Daniel M. Cohen

The Day That Facebook Removed the Word “Standards” from Its Dictionary

I have had a Facebook account for quite some time but only used it sporadically. Over the last six months to a year, my engagement with Facebook has grown; I not only used it to keep up with family and friends, but I have also been working to build a Facebook presence for both my synagogue and for my technology blog. My week in Israel at the beginning of July saw a huge uptick in my use of Facebook, which has continued to grow. While in Israel, I had the opportunity to spend that week with 19 rabbinic colleagues on AIPAC’s first ever Rabbinic Mission. As I’ve written previously, the first day we arrived in Jerusalem we encountered a Red Alert as missiles were fired at Jerusalem for the first time. Two days later, we were in the Foreign Ministry when there was another Red Alert. We stepped outside to find that Iron Dome had intercepted two missiles headed our way. It was an incredibly powerful experience and something I wanted to share with my community. Facebook let me do so.

Since returning to the US, I have been on Facebook more than ever — not only to keep in touch with the colleagues who became friends as we traveled through Israel, but also to share relevant articles as the conflict in Gaza has continued. Today, however, I have some very real questions and concerns with regard to Facebook and its policies. Today it has, for me, gone from being a useful tool to being a necessary evil that I wish I could avoid.

Earlier in the day one of my colleagues, Rabbi Menachem Creditor, shared a link to a particular Facebook page, reporting that an associate of his had found and shared a troubling page from Facebook entitled, “Death to Israel and the Zionists.” More troubling was the fact that this individual had apparently reported the page to Facebook as one that violated their community standards for hate speech and symbols. The response from Facebook, according to this individual, was that the page did not, in fact, violate Facebook standards and would be allowed to continue its presence on the social media platform.

Screenshot 2014-07-30 14.16.24

Not one to accept things thirdhand. Despite my revulsion, I navigated to the page. It is indeed entitled ‘Death to Israel and the Zionists’. As a proud Zionist I personally take offense, but that’s beside the point. I set about to report the page to Facebook as containing “offensive language and hate speech”. After submitting my report, I shared the link with a number of friends and asked them to do the same. I wanted to see if Facebook responded to us the way they had earlier in the day. Sadly this was the response each of us received.

Screenshot 2014-07-30 14.16.53

“Thank you for taking the time to report something that you feel may violate our Community Standards. Reports like yours are an important part of making Facebook a safe and welcoming environment. We reviewed the Page you reported for containing hate speech or symbols and found it doesn’t violate ourCommunity Standards.
Note: If you have an issue with something on the page, be sure to report the content (ex: a photo), not the entire page. That way, your report will be more accurately reviewed.”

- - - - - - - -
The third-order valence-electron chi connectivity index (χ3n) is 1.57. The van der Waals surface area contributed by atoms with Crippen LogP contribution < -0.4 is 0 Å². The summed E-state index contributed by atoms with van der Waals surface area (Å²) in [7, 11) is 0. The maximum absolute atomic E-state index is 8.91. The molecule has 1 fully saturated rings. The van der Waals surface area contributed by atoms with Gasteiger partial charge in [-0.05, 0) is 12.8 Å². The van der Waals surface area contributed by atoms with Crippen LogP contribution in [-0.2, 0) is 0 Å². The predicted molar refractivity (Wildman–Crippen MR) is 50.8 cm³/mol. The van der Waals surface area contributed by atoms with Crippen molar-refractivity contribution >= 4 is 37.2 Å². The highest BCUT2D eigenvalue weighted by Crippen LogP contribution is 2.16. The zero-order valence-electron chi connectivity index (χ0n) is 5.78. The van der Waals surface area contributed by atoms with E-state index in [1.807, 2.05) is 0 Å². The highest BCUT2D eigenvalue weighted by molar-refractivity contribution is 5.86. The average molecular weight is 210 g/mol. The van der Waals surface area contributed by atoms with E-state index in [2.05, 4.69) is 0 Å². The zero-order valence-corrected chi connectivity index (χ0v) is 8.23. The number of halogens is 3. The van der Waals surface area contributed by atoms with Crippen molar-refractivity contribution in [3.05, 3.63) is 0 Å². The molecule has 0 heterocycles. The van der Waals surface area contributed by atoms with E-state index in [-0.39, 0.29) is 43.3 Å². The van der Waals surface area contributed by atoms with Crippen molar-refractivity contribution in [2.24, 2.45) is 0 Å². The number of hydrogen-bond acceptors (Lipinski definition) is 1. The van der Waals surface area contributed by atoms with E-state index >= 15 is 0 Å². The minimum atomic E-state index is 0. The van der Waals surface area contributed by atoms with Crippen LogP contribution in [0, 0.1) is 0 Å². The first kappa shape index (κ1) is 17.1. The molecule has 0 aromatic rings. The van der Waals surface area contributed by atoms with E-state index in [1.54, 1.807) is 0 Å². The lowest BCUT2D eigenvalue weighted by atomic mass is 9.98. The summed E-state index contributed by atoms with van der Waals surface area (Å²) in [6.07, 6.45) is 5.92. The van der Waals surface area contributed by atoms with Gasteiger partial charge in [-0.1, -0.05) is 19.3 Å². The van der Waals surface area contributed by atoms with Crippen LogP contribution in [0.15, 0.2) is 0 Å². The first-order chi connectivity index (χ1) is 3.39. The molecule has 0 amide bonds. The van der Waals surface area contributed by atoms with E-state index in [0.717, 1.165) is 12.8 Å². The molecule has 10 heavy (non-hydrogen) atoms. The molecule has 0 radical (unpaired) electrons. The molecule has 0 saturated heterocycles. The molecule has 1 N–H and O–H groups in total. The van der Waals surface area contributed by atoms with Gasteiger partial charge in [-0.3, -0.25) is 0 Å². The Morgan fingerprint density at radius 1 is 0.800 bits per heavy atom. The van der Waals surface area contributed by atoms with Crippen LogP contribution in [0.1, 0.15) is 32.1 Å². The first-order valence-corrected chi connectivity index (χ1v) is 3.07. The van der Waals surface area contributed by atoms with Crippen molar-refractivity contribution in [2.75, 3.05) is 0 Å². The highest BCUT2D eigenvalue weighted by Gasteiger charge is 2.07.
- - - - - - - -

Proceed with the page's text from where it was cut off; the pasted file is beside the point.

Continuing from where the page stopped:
Now I realize that emotions are running high these days. I recognize and I mourn the toll that this conflict is taking on BOTH sides. Any human being would be brokenhearted to see the death and destruction in Gaza. At the same time, there is no question that Hamas — with their missiles and terror tunnels — poses a significant threat to Israeli civilians. We can argue over whether Israel did enough to move toward peace over the past few years, we can argue over whether Israel is doing all it can to spare civilian lives, and we can argue over whether Hamas poses a “real and present danger”- although I think the answer to that is clear. There is a great deal to be debated in both directions and that debate should happen!

But when somebody posts a page entitled “Death to…” Whether the page is entitled Death to Israel and Zionists or Death to Gaza and Hamas it crosses the line. It is not a page looking to have a discussion. It is not a page looking to solve issues. It is not a page that is concerned about the loss on both sides. It isn’t even a page arguing a firmly held position. No, when somebody creates a page with a title such as that, it is simply a hateful attempt to tap into the most base instincts that far too many have and to stir up those emotions. Sadly, the world knows only too well what happens when there are instigators whose message of hate arrives at the doorstep of those who are fanatical or unstable. That is the real threat of hate speech, and that is why this page crosses the line.

The fact that Facebook not once or twice, but consistently with each of us who have reported this page to them, has responded by saying that this page does not violate their standards is at best troubling. It makes clear that while Facebook may be in the business of connecting people and businesses, it is doing so with no standards.

About the Author
Rabbi Daniel Cohen was ordained in 1993 by the HUC-JIR and has served Temple Sharey Tefilo-Israel since 1993. An avid technology geek, for fun he writes for the tech blog Gear Diary.
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